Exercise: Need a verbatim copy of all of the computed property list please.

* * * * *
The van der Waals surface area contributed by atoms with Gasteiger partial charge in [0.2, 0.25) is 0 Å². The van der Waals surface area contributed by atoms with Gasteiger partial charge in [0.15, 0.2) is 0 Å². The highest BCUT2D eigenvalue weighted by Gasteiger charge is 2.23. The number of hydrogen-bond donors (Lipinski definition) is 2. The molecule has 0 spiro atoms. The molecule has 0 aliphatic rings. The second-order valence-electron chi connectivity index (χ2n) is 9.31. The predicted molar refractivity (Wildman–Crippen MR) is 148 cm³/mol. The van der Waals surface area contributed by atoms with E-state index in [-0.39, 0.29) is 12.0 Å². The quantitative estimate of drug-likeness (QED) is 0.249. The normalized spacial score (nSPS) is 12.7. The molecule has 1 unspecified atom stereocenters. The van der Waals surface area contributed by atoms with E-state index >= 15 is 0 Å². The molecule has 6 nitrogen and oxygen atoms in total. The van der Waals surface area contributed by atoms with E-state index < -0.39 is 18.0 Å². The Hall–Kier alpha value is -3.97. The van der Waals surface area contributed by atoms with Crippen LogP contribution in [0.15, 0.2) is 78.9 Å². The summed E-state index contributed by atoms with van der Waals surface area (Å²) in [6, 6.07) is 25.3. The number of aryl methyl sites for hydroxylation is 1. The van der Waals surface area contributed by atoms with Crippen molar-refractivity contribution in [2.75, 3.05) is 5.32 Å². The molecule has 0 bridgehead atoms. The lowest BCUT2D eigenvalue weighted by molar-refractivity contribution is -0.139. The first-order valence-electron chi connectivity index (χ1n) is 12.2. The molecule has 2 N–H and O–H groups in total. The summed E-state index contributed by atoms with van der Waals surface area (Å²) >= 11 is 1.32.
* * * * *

The van der Waals surface area contributed by atoms with Gasteiger partial charge in [0.2, 0.25) is 0 Å². The van der Waals surface area contributed by atoms with Gasteiger partial charge in [0.15, 0.2) is 0 Å². The highest BCUT2D eigenvalue weighted by Gasteiger charge is 2.23. The number of hydrogen-bond donors (Lipinski definition) is 2. The molecule has 0 spiro atoms. The molecule has 0 aliphatic rings. The second-order valence-electron chi connectivity index (χ2n) is 9.31. The predicted molar refractivity (Wildman–Crippen MR) is 148 cm³/mol. The van der Waals surface area contributed by atoms with E-state index in [-0.39, 0.29) is 12.0 Å². The quantitative estimate of drug-likeness (QED) is 0.249. The normalized spacial score (nSPS) is 12.7. The molecule has 1 unspecified atom stereocenters. The van der Waals surface area contributed by atoms with E-state index >= 15 is 0 Å². The molecule has 6 nitrogen and oxygen atoms in total. The van der Waals surface area contributed by atoms with E-state index < -0.39 is 18.0 Å². The Hall–Kier alpha value is -3.97. The van der Waals surface area contributed by atoms with Crippen LogP contribution in [0.15, 0.2) is 78.9 Å². The summed E-state index contributed by atoms with van der Waals surface area (Å²) in [6, 6.07) is 25.3. The number of aryl methyl sites for hydroxylation is 1. The van der Waals surface area contributed by atoms with Crippen molar-refractivity contribution in [2.75, 3.05) is 5.32 Å². The molecule has 0 bridgehead atoms. The lowest BCUT2D eigenvalue weighted by molar-refractivity contribution is -0.139. The first-order valence-electron chi connectivity index (χ1n) is 12.2. The molecule has 2 N–H and O–H groups in total. The summed E-state index contributed by atoms with van der Waals surface area (Å²) >= 11 is 1.32.